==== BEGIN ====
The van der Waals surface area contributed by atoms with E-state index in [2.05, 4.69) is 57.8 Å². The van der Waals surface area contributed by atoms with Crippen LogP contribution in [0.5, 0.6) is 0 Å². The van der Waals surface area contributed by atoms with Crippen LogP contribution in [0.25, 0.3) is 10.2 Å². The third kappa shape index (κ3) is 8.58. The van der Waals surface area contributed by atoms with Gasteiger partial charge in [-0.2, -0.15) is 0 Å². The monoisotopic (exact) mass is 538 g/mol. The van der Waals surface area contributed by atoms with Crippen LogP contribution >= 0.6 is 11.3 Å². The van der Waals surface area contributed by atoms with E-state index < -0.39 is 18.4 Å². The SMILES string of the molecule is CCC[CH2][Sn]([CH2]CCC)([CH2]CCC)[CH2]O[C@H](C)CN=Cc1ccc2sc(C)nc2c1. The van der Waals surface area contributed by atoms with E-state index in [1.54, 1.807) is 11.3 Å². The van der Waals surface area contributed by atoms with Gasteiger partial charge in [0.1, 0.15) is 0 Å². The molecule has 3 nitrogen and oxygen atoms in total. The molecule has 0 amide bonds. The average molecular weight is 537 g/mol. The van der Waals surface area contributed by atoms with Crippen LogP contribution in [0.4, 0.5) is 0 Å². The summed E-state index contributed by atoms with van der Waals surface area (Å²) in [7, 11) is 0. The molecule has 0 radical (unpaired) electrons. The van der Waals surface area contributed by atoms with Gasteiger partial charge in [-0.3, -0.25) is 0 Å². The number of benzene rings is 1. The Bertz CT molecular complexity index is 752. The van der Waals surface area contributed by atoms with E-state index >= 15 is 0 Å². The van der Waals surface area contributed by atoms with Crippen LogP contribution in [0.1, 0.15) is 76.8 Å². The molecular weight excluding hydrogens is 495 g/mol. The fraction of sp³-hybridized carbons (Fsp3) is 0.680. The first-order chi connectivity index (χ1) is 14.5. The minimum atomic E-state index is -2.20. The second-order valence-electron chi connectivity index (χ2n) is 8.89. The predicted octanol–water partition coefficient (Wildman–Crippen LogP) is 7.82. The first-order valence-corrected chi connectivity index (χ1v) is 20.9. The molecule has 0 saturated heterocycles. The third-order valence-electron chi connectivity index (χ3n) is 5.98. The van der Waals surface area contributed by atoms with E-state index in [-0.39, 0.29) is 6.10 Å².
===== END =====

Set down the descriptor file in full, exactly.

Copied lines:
The van der Waals surface area contributed by atoms with E-state index in [2.05, 4.69) is 57.8 Å². The van der Waals surface area contributed by atoms with Crippen LogP contribution in [0.5, 0.6) is 0 Å². The van der Waals surface area contributed by atoms with Crippen LogP contribution in [0.25, 0.3) is 10.2 Å². The third kappa shape index (κ3) is 8.58. The van der Waals surface area contributed by atoms with Gasteiger partial charge in [-0.2, -0.15) is 0 Å². The monoisotopic (exact) mass is 538 g/mol. The van der Waals surface area contributed by atoms with Crippen LogP contribution >= 0.6 is 11.3 Å². The van der Waals surface area contributed by atoms with E-state index < -0.39 is 18.4 Å². The SMILES string of the molecule is CCC[CH2][Sn]([CH2]CCC)([CH2]CCC)[CH2]O[C@H](C)CN=Cc1ccc2sc(C)nc2c1. The van der Waals surface area contributed by atoms with E-state index in [1.54, 1.807) is 11.3 Å². The van der Waals surface area contributed by atoms with Gasteiger partial charge in [0.1, 0.15) is 0 Å². The molecule has 3 nitrogen and oxygen atoms in total. The molecule has 0 amide bonds. The average molecular weight is 537 g/mol. The van der Waals surface area contributed by atoms with Crippen LogP contribution in [0.4, 0.5) is 0 Å². The summed E-state index contributed by atoms with van der Waals surface area (Å²) in [7, 11) is 0. The molecule has 0 radical (unpaired) electrons. The van der Waals surface area contributed by atoms with Gasteiger partial charge in [-0.3, -0.25) is 0 Å². The number of benzene rings is 1. The Bertz CT molecular complexity index is 752. The van der Waals surface area contributed by atoms with E-state index >= 15 is 0 Å². The van der Waals surface area contributed by atoms with Crippen LogP contribution in [0.1, 0.15) is 76.8 Å². The molecular weight excluding hydrogens is 495 g/mol. The fraction of sp³-hybridized carbons (Fsp3) is 0.680. The first-order chi connectivity index (χ1) is 14.5. The minimum atomic E-state index is -2.20. The second-order valence-electron chi connectivity index (χ2n) is 8.89. The predicted octanol–water partition coefficient (Wildman–Crippen LogP) is 7.82. The first-order valence-corrected chi connectivity index (χ1v) is 20.9. The molecule has 0 saturated heterocycles. The third-order valence-electron chi connectivity index (χ3n) is 5.98. The van der Waals surface area contributed by atoms with E-state index in [-0.39, 0.29) is 6.10 Å².